Three of UK prime minister Boris Johnson’s predecessors have lambasted his decision to merge the Department for International Development with the Foreign Office, branding it a “mistake” that would result in “less respect” for the UK abroad.
Setting out plans for a post-Brexit “global Britain”, Mr Johnson told MPs on Tuesday that the £13.4bn overseas aid budget could be better aligned with other policy objectives under the control of a combined Foreign, Commonwealth and Development Office.
He added that for “too long” UK overseas aid has been treated as a “giant cashpoint in the sky” and the merger would both ensure “maximum value” for the British taxpayer and “unite our aid with our diplomacy”.
In a rare intervention from a former Tory premier, David Cameron responded on Twitter that it was “a mistake” resulting in “less expertise, less voice for development at the top table and ultimately less respect for the UK overseas”.
His sentiment was echoed by former Labour prime ministers Tony Blair and Gordon Brown. Mr Blair said he was “utterly dismayed” by the “wrong and regressive move”, while Mr Brown said it was “sad” the government was “abolishing one of the UK’s “great international assets”.
Labour leader Keir Starmer, suggested the announcement was designed to “deflect attention” from the prime minister’s handling of the pandemic.
Charities warned that the move risked aid becoming a vehicle for UK foreign policy and would dismantle Britain’s leadership on international development issues. The UK is one of the world’s largest donors of foreign aid.
Danny Sriskandarajah, chief executive of Oxfam, described the merger as “scarcely believable”. He added: “This decision puts politics above the needs of the poorest people and will mean more people around the world will die unnecessarily from hunger and disease.”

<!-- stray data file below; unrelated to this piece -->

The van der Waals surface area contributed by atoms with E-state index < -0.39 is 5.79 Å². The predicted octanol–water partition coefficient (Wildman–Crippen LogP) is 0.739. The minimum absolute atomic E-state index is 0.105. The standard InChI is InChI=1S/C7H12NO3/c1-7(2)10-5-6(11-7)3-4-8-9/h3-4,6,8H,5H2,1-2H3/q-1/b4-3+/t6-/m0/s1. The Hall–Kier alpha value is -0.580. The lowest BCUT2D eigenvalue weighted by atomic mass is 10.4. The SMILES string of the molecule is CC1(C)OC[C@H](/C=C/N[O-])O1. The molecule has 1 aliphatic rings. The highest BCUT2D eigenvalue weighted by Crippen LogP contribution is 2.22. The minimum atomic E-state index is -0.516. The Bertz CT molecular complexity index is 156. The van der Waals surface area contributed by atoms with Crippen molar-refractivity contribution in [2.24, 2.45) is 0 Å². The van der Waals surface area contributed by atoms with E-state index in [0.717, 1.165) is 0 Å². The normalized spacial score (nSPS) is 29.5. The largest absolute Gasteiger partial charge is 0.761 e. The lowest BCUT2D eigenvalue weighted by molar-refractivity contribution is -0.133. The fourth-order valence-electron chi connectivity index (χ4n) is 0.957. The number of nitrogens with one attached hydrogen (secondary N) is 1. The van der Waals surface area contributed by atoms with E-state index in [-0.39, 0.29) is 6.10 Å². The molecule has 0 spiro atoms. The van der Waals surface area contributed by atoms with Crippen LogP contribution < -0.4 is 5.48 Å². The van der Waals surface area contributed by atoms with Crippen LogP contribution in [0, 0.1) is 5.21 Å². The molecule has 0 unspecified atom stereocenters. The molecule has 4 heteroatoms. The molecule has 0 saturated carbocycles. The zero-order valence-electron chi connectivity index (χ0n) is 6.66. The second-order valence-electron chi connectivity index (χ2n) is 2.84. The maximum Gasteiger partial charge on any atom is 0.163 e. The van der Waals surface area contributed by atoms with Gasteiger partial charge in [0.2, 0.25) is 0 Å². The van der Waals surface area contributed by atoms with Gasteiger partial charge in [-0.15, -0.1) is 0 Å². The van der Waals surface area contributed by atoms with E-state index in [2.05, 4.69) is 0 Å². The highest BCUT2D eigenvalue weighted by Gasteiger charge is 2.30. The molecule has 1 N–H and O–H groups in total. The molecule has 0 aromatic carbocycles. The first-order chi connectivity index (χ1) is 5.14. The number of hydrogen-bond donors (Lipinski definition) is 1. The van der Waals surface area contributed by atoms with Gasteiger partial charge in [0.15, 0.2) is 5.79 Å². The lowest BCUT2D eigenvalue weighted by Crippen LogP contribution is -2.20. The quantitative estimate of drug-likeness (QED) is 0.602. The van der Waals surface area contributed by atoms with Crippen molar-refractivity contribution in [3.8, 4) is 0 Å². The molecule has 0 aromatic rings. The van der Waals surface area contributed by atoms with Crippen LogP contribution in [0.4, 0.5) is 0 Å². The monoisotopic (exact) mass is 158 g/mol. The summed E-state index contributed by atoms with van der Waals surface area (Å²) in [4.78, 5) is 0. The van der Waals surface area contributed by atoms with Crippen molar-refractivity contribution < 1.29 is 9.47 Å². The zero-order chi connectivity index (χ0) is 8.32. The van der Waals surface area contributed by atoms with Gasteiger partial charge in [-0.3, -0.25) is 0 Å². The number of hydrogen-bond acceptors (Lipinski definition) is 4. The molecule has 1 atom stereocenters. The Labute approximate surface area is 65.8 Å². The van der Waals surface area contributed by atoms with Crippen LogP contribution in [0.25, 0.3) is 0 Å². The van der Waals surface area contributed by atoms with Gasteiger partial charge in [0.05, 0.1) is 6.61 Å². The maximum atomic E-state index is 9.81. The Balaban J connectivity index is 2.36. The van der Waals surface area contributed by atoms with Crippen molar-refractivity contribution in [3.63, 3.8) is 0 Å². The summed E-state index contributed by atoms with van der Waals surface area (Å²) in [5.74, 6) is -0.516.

DfID was spun out of the Foreign Office by Tony Blair’s Labour government in 1997. Putting the two departments back together has been a long-term ambition of Mr Johnson.
Downing Street has been anxious to regain the political initiative after weeks of “drift”, according to one Tory official. The Whitehall shake-up is separate from the integrated foreign policy review, conducted by Number 10 aide John Bew and due to report in September.
Mr Johnson said the government remained committed to spending 0.7 per cent of national income a year on foreign aid in line with the commitment in the Conservative party’s election manifesto.
“0.7 per cent is staying the same but it is going to be properly squeezed. For the first time, the aid budget will be reduced from last year,” said one minister.
Mr Johnson hinted that the newly merged department would have different spending priorities to reflect the shifting geopolitical situation.
“It’s no use a British diplomat going in to see the leader of a country and urging him not to cut the head off his opponent, and to do something for democracy in his country if the next day another emanation of this government is going to arrive with a cheque for £250m,” he said.
In February’s cabinet reshuffle, seven junior ministers were shared between the two departments for the first time — paving the way for the merger, which is expected to be completed by September.
The merger is likely to create a scramble in Whitehall for the plum role as its new permanent secretary. Simon McDonald, has been Foreign Office permanent secretary since 2015, and his term is expected to end soon.
Peter Ricketts, a former UK national security adviser, said: “In my experience, departmental mergers soak up time and effort of senior management and rarely deliver real operational benefits.
“A more integrated UK international structure would be a good thing, but what really matters is a clear national strategy for it to implement.”
Whitehall officials said that “things have gone quiet” on other proposed “machinery of government” changes, including a superministry combining the business and international trade departments.